Friday, August 4, 2006
Another fabulous crepe, this time bacon, egg, and cheese, prepared by Stephan began our day before walking to Les Invalides, a masterpiece of French architecture and one of Paris’ most prominent landmarks. The massive complex includes a remarkable 17th century set of buildings
"The Dance Class" by Degas
Enter 1870's and the Impressionists, who rejected camera-like detail for a quick style more suited to capturing the passing moment. This is Edgar Degas' "The Dance Class," in which bored, tired dancers scratch their backs restlessly at the end of a long rehearsal. The bright green bow is a perfect example of the Impressionistic style...Degas slopped green paint onto her dress, and voila, a bow!
commissioned by Louis XIV to provide care for wounded soldiers and serve as the royal arsenal. Today, the gilded Dome Church serves as a mausoleum for Napoleon’s monumental tomb, while the Army Museum occupies the remaining buildings. One of the world’s foremost military museums, the Musee de l’Armee has a vast collection of thousands of weapons, armor, uniforms, banners, and military pictures down through the ages. The stories of the two World Wars are brilliantly commemorated with authentic recordings of speeches and archival film footage in room after room. Both of us were mesmerized, and we spent over 4 hours here.
After lunch in the Army Museum’s cafeteria (even the cafeterias in Paris have delicious gourmet food!), we walked across the street to the Rodin Museum. The museum’s setting is elegant, a beautiful 18th-century mansion which the sculptor leased from the State in return for the gift of all his work upon his death. The lush gardens surrounding the mansion contain bronze casts of several of Rodin’s major works, and things get even better inside with The Thinker, The Kiss, The Hand of God, Walking Man, The Bronze Age, The Man with the Broken Nose, and more.
Another Metro trip
Inside Sainte-Chappelle: There are 15 separate panels of stained glass, with more than 1,100 different Bible scenes. This altar contained the Crown of Thorns.
took us to the charming Marais District and the Picasso Museum, which walks you through the evolution of the 20th century's greatest artist's many styles. The collection was started by works the French State received in payment of death duties after Picasso passed away in 1973, then again in 1990, after the death of his widow. Housed in a grand Marais mansion that once served as an embassy, the collection contains works from all periods of his long and prolific career, including the arresting sculptures he created from recycled household objects.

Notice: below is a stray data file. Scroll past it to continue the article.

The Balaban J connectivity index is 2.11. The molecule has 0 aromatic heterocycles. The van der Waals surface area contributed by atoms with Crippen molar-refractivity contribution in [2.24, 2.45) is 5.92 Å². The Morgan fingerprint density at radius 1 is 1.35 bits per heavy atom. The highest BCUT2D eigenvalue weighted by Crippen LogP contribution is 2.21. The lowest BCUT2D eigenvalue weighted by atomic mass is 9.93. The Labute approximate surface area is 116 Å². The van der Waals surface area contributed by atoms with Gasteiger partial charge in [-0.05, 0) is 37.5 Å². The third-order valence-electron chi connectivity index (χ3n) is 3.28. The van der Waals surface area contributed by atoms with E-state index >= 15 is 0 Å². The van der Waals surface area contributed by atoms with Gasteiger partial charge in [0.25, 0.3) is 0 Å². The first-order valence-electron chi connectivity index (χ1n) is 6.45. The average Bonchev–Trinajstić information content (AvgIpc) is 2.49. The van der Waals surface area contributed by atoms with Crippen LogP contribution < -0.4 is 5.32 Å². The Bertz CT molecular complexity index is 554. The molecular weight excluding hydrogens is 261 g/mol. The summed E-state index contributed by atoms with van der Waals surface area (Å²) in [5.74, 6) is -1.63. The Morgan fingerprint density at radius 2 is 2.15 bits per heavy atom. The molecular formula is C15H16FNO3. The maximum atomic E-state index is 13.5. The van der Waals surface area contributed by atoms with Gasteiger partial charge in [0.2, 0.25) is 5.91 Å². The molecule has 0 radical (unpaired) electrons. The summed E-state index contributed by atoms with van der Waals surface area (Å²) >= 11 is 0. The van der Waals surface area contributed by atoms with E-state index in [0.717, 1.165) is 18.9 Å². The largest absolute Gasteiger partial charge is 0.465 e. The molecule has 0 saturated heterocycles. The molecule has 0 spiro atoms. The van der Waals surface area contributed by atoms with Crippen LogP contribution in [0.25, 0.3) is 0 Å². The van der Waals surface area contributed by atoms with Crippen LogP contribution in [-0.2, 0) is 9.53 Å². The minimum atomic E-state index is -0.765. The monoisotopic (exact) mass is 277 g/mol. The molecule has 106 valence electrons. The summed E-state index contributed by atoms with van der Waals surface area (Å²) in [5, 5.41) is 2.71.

Continuing our stroll through Marais, we paused at the courtyard of the Carnavalet Museum, which recounts the history of Paris, to admire the beautifully manicured French gardens. Because it was nearly 5 p.m., and we wanted to visit Victor Hugo’s home, which closed at 5, we were unfortunately unable to tour this grand museum of 140 rooms. Next time!
As we hurried along the picturesque, narrow streets of Marais, one of Paris’ oldest districts, we admired the restored buildings and the fascinating cafes and shops that now make this a sought-after residential district. We arrived at the beautiful Place des Vosges, the oldest monumental square in Paris, which has
Rodin's "The Thinker"
Rodin's most celebrated work, "The Thinker" (Le Penseur), was originally conceived by the artist as Dante Alighieri, contemplating his Inferno.
kept its Renaissance charm intact. The elegant Place des Vosges is lined with arcaded seventeenth-century brick-and-stone mansions and has an attractive and popular garden in the center. Among the many celebrities and well-heeled Parisians who made their homes in this aristocratic elegance was Victor Hugo. His home, # 6, is now a museum, which we entered at one minute until five, just in time for a tour.
Continuing to browse this fascinating district, we walked about 30 minutes to a Metro stop and rode westward to visit the Modern Art Museum in the Centre Georges Pompidou, which is in the area Parisians call Beauborg. This building is itself an icon of modern Paris and one of its more radical buildings with its snakes-and-ladder appearance. It holds an unrivalled collection covering all of the principal art movements of the 20th century. We were hungry, so we paused in the museum’s café for a quick dinner before our evening in the dense and efficiently-organized exhibits of Fauvism, Cubism, abstract art, Surrealism, and contemporary art. We have now completed our three-museum tour of art through time, beginning in the fourth millennium B.C. in the Louvre through Impressionism in the Orsay and finally, to